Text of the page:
Māori education outcomes continue to lag behind other groups in New Zealand. This lower attainment highlights a need to change what we’re doing to ensure that Māori succeed in education. Increasing Māori education outcomes will not only unlock more opportunities but will also give New Zealand the skills to enable us to prosper. A focus on Māori education outcomes is even more important given the growth in Māori in the working age population over the next 10-20 years.
Education Minister Chris Hipkins recently appeared before the Education and Workforce select committee to face a barrage of schooling related questions, but with little focus on tertiary education. However, just before his appearance, tertiary education data for 2018 and updated tertiary education forecasts were released, casting some light on the tertiary sector.
Lifting the skills and opportunities available for Māori has been one of the key priority areas of the government’s Wellbeing Budget. Plenty has been written about the socio-economic, health and other challenges facing Māori over the past couple of decades, yet many of these interrelated issues remain.
Replacing retiring baby boomers will cause headaches for Northland employers over the coming decade, but a large cohort of young Māori represent a key labour market opportunity.
By now it must feel like we are starting to beat a dead horse covering the shortcomings of the government’s tertiary education policies. However, every month new data continues to be released which strengthens our position even more. The current system appears to be slowly failing, and fees-free has done next to nothing to save it. If we want to improve tertiary education outcomes in New Zealand, the sector requires adjustments to the system beyond lowering the costs for students.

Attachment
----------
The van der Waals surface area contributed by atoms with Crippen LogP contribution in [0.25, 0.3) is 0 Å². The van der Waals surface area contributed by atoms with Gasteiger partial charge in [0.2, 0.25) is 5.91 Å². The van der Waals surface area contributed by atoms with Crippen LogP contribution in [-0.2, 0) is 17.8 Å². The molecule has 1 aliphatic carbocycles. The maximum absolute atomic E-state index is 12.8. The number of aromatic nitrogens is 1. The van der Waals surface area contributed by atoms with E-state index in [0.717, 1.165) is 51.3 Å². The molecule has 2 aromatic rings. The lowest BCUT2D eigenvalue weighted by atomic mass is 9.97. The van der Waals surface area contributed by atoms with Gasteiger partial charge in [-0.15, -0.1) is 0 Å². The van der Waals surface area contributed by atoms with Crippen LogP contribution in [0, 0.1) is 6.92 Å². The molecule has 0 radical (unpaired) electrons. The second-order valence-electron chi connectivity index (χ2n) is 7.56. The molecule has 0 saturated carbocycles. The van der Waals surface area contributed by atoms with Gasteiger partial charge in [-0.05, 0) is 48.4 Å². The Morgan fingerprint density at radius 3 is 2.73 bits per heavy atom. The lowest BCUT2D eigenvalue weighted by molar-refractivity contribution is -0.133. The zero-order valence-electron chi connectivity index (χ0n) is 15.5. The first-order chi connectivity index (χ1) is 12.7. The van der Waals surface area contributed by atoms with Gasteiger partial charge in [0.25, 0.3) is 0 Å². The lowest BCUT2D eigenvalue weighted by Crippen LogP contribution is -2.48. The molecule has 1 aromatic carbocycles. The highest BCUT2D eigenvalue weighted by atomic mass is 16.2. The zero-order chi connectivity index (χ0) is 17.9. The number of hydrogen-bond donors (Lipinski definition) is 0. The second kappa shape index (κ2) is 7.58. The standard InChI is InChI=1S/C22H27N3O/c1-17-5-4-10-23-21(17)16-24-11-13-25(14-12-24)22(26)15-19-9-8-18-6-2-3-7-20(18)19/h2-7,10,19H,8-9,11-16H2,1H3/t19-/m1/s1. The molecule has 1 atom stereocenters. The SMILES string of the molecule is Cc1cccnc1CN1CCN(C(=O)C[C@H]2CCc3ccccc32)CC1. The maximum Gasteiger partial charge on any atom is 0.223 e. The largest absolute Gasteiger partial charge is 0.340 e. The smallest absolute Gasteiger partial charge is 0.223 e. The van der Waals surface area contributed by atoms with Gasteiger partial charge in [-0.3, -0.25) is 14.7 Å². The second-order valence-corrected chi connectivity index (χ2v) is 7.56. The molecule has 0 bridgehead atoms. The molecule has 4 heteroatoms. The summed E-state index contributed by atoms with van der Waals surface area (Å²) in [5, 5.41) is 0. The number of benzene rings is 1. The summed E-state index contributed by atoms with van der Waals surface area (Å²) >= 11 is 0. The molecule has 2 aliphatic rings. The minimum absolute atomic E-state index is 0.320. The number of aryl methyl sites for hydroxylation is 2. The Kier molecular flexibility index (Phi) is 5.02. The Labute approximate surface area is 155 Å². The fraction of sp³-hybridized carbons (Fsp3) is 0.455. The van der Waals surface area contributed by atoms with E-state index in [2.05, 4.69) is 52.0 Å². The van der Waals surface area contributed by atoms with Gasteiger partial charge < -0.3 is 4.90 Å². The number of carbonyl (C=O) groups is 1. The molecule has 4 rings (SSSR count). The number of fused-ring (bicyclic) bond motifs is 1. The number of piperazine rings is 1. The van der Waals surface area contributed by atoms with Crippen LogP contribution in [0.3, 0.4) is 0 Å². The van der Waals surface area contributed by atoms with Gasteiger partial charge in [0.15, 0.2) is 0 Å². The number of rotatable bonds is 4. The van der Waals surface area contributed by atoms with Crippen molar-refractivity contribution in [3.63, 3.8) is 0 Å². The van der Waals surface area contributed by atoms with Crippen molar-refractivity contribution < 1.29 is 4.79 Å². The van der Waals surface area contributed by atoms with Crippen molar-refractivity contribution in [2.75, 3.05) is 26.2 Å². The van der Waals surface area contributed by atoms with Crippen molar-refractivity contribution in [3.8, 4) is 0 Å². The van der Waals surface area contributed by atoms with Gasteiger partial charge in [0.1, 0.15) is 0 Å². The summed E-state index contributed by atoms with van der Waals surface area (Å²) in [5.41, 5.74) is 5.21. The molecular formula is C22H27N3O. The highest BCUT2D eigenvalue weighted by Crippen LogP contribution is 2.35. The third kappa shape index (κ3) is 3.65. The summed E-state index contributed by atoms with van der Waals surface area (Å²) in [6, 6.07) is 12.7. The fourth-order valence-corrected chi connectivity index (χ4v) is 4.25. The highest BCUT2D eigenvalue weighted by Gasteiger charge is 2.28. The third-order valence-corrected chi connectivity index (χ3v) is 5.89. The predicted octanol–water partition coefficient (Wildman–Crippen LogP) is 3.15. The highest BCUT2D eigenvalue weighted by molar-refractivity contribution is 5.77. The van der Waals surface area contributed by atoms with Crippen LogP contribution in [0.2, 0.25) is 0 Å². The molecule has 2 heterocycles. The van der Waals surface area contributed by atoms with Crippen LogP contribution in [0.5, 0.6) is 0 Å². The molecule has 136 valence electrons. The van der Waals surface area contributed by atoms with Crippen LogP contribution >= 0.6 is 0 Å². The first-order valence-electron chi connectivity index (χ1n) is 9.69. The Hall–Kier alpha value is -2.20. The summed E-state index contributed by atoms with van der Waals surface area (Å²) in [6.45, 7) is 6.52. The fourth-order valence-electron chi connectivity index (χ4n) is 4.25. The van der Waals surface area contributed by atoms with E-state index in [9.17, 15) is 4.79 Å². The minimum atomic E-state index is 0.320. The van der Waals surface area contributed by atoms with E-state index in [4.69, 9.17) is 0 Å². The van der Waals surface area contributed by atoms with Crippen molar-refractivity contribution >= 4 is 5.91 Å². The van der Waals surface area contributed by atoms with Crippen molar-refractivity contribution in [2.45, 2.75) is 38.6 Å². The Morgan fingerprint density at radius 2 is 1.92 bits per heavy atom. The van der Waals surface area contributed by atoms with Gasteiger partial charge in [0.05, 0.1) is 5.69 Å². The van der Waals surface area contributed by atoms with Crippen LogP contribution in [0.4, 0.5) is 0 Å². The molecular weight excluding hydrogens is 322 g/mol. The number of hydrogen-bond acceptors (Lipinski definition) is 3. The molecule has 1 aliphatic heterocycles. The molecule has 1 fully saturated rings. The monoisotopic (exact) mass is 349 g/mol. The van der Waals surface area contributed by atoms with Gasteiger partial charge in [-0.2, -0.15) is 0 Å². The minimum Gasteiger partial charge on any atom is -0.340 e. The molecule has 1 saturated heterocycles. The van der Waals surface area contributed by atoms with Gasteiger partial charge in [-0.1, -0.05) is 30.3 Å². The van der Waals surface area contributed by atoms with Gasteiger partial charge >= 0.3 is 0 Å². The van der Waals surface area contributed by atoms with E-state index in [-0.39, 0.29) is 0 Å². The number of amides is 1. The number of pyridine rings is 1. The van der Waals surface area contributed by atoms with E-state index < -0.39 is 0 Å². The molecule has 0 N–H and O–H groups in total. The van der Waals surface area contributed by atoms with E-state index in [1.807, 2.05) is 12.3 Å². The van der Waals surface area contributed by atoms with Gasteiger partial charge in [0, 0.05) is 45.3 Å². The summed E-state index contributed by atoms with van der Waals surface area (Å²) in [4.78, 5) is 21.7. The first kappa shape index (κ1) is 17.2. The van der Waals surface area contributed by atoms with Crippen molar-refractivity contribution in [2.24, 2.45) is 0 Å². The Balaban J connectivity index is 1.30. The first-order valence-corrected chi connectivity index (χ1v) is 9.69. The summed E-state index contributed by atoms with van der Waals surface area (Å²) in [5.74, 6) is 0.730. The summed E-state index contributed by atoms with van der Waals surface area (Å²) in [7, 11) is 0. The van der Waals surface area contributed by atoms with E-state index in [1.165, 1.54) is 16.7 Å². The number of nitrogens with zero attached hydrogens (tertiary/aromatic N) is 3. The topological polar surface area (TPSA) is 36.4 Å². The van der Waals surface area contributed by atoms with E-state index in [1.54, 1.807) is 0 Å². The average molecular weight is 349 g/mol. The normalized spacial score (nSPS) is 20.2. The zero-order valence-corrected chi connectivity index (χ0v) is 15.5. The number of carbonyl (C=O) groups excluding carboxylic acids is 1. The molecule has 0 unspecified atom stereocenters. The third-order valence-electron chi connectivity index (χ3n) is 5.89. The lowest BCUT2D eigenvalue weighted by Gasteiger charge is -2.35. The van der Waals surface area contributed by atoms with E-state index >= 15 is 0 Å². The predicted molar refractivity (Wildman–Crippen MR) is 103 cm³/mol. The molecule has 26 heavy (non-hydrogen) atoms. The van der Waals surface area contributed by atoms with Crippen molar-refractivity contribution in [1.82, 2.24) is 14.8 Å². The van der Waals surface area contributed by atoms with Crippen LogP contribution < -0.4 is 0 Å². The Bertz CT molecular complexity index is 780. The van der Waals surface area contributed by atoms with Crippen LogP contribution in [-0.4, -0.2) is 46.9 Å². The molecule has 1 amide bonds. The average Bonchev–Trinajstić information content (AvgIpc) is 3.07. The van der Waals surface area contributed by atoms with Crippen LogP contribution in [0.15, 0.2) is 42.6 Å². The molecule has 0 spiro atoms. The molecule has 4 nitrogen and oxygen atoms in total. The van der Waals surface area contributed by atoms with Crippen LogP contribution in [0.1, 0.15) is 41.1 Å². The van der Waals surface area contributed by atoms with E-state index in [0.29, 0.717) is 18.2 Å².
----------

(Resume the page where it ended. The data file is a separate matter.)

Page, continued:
Infometrics is pleased to announce the release of our eagerly awaited Megatrends Report “From education to employment: Megatrends affecting NZ’s working environment ”.
Infometrics’ comprehensive regional forecasting model shows that between 2018 and 2022 there will be 600,000 jobs that need to be filled due to new job growth or replacement demand (people moving roles that need to be replaced).
The tertiary education sector took a swift turn to the left in late 2017, as highlighted earlier this year with the implementation of the fees-free tertiary education policy. Half a year on, and what has the policy got to show for itself? A lot of money spent, not much change to student numbers, and a complete lack of targeting skills needs.
Gareth Kiernan (Infometrics Chief Forecaster) chats to Liam Dann, of NZ Herald Economy Hub, about the expected economic slowdown over the next few years.
A range of factors have combined to drive the slowdown, many of which can be sheeted back to government policy.
The holidays are over, NCEA results are out, and school leavers are finalising their plans for the coming year – including for tertiary education. In this article, we argue that there’s more to be done in the tertiary sector than simply providing one year’s free tertiary education. We outline that the Government’s problem definition for fees-free misses the mark. Although there is scope to improve the effectiveness of the policy, we argue a national skills strategy should be next on the government’s list.